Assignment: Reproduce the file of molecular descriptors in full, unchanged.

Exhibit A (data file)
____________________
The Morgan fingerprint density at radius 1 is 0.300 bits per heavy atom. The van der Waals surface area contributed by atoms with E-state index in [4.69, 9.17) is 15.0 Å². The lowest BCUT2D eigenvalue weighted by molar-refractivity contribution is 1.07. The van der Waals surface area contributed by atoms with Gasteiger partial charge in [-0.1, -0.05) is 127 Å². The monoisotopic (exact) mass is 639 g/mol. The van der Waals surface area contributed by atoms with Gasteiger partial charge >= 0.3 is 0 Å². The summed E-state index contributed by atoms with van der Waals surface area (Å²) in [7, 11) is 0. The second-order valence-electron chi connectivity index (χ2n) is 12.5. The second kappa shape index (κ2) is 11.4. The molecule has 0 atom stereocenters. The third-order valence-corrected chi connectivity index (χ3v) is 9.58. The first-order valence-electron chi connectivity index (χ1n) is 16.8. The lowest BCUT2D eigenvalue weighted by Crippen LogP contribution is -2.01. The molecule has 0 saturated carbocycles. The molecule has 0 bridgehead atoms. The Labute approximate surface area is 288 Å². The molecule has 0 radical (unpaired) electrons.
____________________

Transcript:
The Morgan fingerprint density at radius 1 is 0.300 bits per heavy atom. The van der Waals surface area contributed by atoms with E-state index in [4.69, 9.17) is 15.0 Å². The lowest BCUT2D eigenvalue weighted by molar-refractivity contribution is 1.07. The van der Waals surface area contributed by atoms with Gasteiger partial charge in [-0.1, -0.05) is 127 Å². The monoisotopic (exact) mass is 639 g/mol. The van der Waals surface area contributed by atoms with Gasteiger partial charge >= 0.3 is 0 Å². The summed E-state index contributed by atoms with van der Waals surface area (Å²) in [7, 11) is 0. The second-order valence-electron chi connectivity index (χ2n) is 12.5. The second kappa shape index (κ2) is 11.4. The molecule has 0 atom stereocenters. The third-order valence-corrected chi connectivity index (χ3v) is 9.58. The first-order valence-electron chi connectivity index (χ1n) is 16.8. The lowest BCUT2D eigenvalue weighted by Crippen LogP contribution is -2.01. The molecule has 0 saturated carbocycles. The molecule has 0 bridgehead atoms. The Labute approximate surface area is 288 Å². The molecule has 0 radical (unpaired) electrons.